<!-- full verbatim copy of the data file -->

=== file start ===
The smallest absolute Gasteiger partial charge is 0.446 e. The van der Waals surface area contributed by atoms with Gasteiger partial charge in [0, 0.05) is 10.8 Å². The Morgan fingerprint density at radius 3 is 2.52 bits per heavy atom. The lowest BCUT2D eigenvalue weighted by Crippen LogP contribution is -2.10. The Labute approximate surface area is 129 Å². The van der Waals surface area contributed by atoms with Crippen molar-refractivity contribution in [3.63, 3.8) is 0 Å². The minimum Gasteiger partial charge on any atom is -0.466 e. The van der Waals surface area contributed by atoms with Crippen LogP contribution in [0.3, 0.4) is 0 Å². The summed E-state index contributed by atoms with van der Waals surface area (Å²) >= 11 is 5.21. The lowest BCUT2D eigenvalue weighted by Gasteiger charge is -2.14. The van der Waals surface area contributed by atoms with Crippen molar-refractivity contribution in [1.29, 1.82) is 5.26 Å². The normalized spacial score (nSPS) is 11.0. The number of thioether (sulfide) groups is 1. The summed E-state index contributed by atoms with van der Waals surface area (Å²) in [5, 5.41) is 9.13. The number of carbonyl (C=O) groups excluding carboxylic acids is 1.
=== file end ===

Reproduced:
The smallest absolute Gasteiger partial charge is 0.446 e. The van der Waals surface area contributed by atoms with Gasteiger partial charge in [0, 0.05) is 10.8 Å². The Morgan fingerprint density at radius 3 is 2.52 bits per heavy atom. The lowest BCUT2D eigenvalue weighted by Crippen LogP contribution is -2.10. The Labute approximate surface area is 129 Å². The van der Waals surface area contributed by atoms with Crippen molar-refractivity contribution in [3.63, 3.8) is 0 Å². The minimum Gasteiger partial charge on any atom is -0.466 e. The van der Waals surface area contributed by atoms with Crippen LogP contribution in [0.3, 0.4) is 0 Å². The summed E-state index contributed by atoms with van der Waals surface area (Å²) >= 11 is 5.21. The lowest BCUT2D eigenvalue weighted by Gasteiger charge is -2.14. The van der Waals surface area contributed by atoms with Crippen molar-refractivity contribution in [1.29, 1.82) is 5.26 Å². The normalized spacial score (nSPS) is 11.0. The number of thioether (sulfide) groups is 1. The summed E-state index contributed by atoms with van der Waals surface area (Å²) in [5, 5.41) is 9.13. The number of carbonyl (C=O) groups excluding carboxylic acids is 1.